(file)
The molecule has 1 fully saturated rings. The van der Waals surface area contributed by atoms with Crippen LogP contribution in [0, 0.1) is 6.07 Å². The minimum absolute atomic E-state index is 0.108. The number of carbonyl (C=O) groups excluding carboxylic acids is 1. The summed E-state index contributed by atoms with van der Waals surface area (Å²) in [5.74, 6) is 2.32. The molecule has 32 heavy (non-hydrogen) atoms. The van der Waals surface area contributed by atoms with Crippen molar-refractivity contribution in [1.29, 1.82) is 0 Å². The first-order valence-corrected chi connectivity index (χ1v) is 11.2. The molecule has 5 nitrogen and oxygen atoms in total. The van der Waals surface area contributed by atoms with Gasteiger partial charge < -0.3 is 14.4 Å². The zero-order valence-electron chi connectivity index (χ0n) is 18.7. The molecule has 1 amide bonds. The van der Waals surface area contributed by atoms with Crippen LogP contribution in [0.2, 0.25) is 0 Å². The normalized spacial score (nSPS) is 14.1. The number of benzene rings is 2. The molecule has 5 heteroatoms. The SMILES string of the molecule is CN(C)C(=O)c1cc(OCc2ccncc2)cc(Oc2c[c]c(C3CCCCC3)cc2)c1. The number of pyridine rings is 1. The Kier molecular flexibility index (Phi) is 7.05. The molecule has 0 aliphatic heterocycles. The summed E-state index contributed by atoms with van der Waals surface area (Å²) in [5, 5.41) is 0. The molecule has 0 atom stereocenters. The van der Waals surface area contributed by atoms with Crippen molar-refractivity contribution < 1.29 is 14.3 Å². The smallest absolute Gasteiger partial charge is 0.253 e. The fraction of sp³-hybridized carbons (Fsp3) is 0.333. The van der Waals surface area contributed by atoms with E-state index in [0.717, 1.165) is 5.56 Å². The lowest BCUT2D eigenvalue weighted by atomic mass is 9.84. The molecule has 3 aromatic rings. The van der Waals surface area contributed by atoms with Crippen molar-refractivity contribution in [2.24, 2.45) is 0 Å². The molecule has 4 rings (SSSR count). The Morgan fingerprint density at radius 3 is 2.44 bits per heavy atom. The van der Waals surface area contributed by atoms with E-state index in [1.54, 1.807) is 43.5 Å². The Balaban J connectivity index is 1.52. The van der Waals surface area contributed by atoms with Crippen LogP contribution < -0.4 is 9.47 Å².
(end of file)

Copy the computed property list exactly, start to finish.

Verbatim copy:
The molecule has 1 fully saturated rings. The van der Waals surface area contributed by atoms with Crippen LogP contribution in [0, 0.1) is 6.07 Å². The minimum absolute atomic E-state index is 0.108. The number of carbonyl (C=O) groups excluding carboxylic acids is 1. The summed E-state index contributed by atoms with van der Waals surface area (Å²) in [5.74, 6) is 2.32. The molecule has 32 heavy (non-hydrogen) atoms. The van der Waals surface area contributed by atoms with Crippen molar-refractivity contribution in [1.29, 1.82) is 0 Å². The first-order valence-corrected chi connectivity index (χ1v) is 11.2. The molecule has 5 nitrogen and oxygen atoms in total. The van der Waals surface area contributed by atoms with Gasteiger partial charge < -0.3 is 14.4 Å². The zero-order valence-electron chi connectivity index (χ0n) is 18.7. The molecule has 1 amide bonds. The van der Waals surface area contributed by atoms with Crippen LogP contribution in [0.2, 0.25) is 0 Å². The normalized spacial score (nSPS) is 14.1. The number of benzene rings is 2. The molecule has 5 heteroatoms. The SMILES string of the molecule is CN(C)C(=O)c1cc(OCc2ccncc2)cc(Oc2c[c]c(C3CCCCC3)cc2)c1. The number of pyridine rings is 1. The Kier molecular flexibility index (Phi) is 7.05. The molecule has 0 aliphatic heterocycles. The summed E-state index contributed by atoms with van der Waals surface area (Å²) in [5, 5.41) is 0. The molecule has 0 atom stereocenters. The van der Waals surface area contributed by atoms with Crippen molar-refractivity contribution < 1.29 is 14.3 Å². The smallest absolute Gasteiger partial charge is 0.253 e. The fraction of sp³-hybridized carbons (Fsp3) is 0.333. The van der Waals surface area contributed by atoms with E-state index in [0.717, 1.165) is 5.56 Å². The lowest BCUT2D eigenvalue weighted by atomic mass is 9.84. The molecule has 3 aromatic rings. The van der Waals surface area contributed by atoms with Crippen molar-refractivity contribution in [2.24, 2.45) is 0 Å². The molecule has 4 rings (SSSR count). The Morgan fingerprint density at radius 3 is 2.44 bits per heavy atom. The van der Waals surface area contributed by atoms with E-state index in [1.54, 1.807) is 43.5 Å². The Balaban J connectivity index is 1.52. The van der Waals surface area contributed by atoms with Crippen LogP contribution < -0.4 is 9.47 Å².